Roly-Polies and Rain Drops: Preschool Explorers Play at Cornelius Pond Woodlands

Reflections by Naturalist & Walk Leader Andrea Higgins
Photos courtesy of HCT Volunteer Photographer Gerry Beetham

HCT Preschool Explorers and their caregivers joined me for our adventure this morning at the 15-acre Cornelius Pond Woodlands. After discussing our plans for the day, we set off on the trail together to discover the beauty and wonder of the natural world.

At a bench, Preschoolers climbed up to sit and ponder the sights, sounds, and smells all around them. I invited them to share what they saw and Explorers responded, “water”, “trees”, “leaves”, and “a path”! I asked Explorers to next notice what they could hear. Voices hushed and curious eyes seemed to grow bigger as they focused on the sounds around them. “wind”, “birds”, “bugs”, “cars”, they announced. Shifting their attention to their sense of smell, youngsters took in some big sniffs through little noses and they called out, “dirt”, “birds” and “water”.

For story time, I read I’m a Pill Bug by Yukihisa Tokuda, and I shared images from Next Time You See a Pillbug by Emily Morgan and Pill Bugs & Sow Bugs and Other Crustaceans by Elaine Pascoe and Dwight Kuhn.

After our stories, we walked over to the meadow where I had prepared a roly poly lab. Trays, spoons, magnifying lenses, and insect viewers awaited curious Explorers: tools that would help them discover the contents of the terrarium in the middle of the mat. Carefully I placed roly polies (aka potato bugs, woodlice, doodle bugs, roll-up bugs), mosses, decaying wood, mushrooms, and slugs in the trays for examination. 

With gentle, caring hands pill bugs were scooped up with spoons and added to the insect viewers to take a closer look. Magnifying lenses were put to good use and all Explorers excitedly shared their discoveries with their friends! It was awesome watching the slug slither across the cap of the insect viewer and admire its body stretching out across the lens.

While Explorers were busy with the lab, I excitedly shared a few brief facts from the hours of roly poly research I had enjoyed in preparation of our adventure. Roly polies are crustaceans! They have compound eyes, long antennae, four pairs of chewing mouth parts, seven pairs of legs, blue blood, and feathery, gill-like lungs. They can purify soil of toxic metals, the mamas have pouches like kangaroos, they molt, and they can live 2-4 years.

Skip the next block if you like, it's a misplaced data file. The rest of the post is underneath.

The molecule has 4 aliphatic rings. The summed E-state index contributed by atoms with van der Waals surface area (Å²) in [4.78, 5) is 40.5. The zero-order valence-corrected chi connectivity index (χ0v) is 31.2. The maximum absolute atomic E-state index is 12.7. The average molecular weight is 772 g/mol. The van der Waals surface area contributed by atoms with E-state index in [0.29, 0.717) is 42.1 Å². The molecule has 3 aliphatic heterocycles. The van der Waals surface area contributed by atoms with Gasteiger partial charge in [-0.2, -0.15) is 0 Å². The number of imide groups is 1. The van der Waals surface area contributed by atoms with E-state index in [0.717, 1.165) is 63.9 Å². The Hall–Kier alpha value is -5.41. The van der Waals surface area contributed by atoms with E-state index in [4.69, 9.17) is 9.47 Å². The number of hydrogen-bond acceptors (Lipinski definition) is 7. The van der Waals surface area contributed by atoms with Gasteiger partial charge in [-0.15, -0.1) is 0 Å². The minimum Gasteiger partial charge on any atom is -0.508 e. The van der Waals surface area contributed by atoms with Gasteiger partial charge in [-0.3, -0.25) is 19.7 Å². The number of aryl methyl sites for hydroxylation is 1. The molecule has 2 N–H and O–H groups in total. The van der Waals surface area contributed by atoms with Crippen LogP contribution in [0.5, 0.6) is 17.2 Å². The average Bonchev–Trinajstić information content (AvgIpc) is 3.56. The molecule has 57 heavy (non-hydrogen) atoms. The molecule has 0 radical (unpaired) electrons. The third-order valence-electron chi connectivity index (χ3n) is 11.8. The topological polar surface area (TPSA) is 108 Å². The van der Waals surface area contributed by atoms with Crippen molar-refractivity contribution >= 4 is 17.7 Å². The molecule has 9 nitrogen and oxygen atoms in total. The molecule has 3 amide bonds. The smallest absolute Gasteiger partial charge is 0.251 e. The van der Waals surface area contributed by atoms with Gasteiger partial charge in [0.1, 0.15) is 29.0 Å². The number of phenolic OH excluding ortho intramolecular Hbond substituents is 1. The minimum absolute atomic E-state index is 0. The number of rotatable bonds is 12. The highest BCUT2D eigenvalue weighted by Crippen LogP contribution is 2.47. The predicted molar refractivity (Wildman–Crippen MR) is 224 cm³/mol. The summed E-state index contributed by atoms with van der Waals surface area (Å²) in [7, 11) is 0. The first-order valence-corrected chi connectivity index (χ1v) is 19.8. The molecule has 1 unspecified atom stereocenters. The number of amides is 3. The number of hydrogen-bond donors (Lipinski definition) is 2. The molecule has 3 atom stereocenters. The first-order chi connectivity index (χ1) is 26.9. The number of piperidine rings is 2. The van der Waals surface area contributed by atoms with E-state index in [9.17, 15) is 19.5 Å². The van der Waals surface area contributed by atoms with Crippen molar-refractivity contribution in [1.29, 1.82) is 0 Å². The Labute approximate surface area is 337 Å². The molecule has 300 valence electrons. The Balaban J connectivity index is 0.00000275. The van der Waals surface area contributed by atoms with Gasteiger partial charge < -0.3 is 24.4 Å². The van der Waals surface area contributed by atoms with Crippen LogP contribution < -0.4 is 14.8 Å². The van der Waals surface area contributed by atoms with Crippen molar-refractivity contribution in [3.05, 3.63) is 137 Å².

After our young scientists had thoroughly sifted through the habitat, we continued our saunter, wandering over to a bench with a lovely view of the pond. The waters were so flat and calm that the sky was perfectly mirrored across the surface. A few moments later some big wind gusts blew through the Preserve, rippling the waters and erasing the sky’s reflection. It’s exciting to be immersed in nature and witness all the changes both subtle and dramatic. Even better is to watch Explorer’s wonderstruck faces as they witness natural phenomena.

I set each child up with crayons and markers for today’s art project. Paper plates cut into segments came alive as students transformed them into roly polies and added colorful designs. The plate segments were attached so they could roll into a ball just like our new crustacean friends!

Explorers decided to take their creations for a walk and as we set off on the trail it started to rain. We giggled our way through the sanctuary as droplets sprinkled down on us, thoroughly enjoying this surprise addition to our adventure. There are no bad days… just different kinds of good days and Explorers know how to have fun in all kinds of weather!

Thank you, caregivers and Explorers, for another amazing morning! I am already excitedly planning for our next morning of discovery!

Happy Exploring!


Ms. Andrea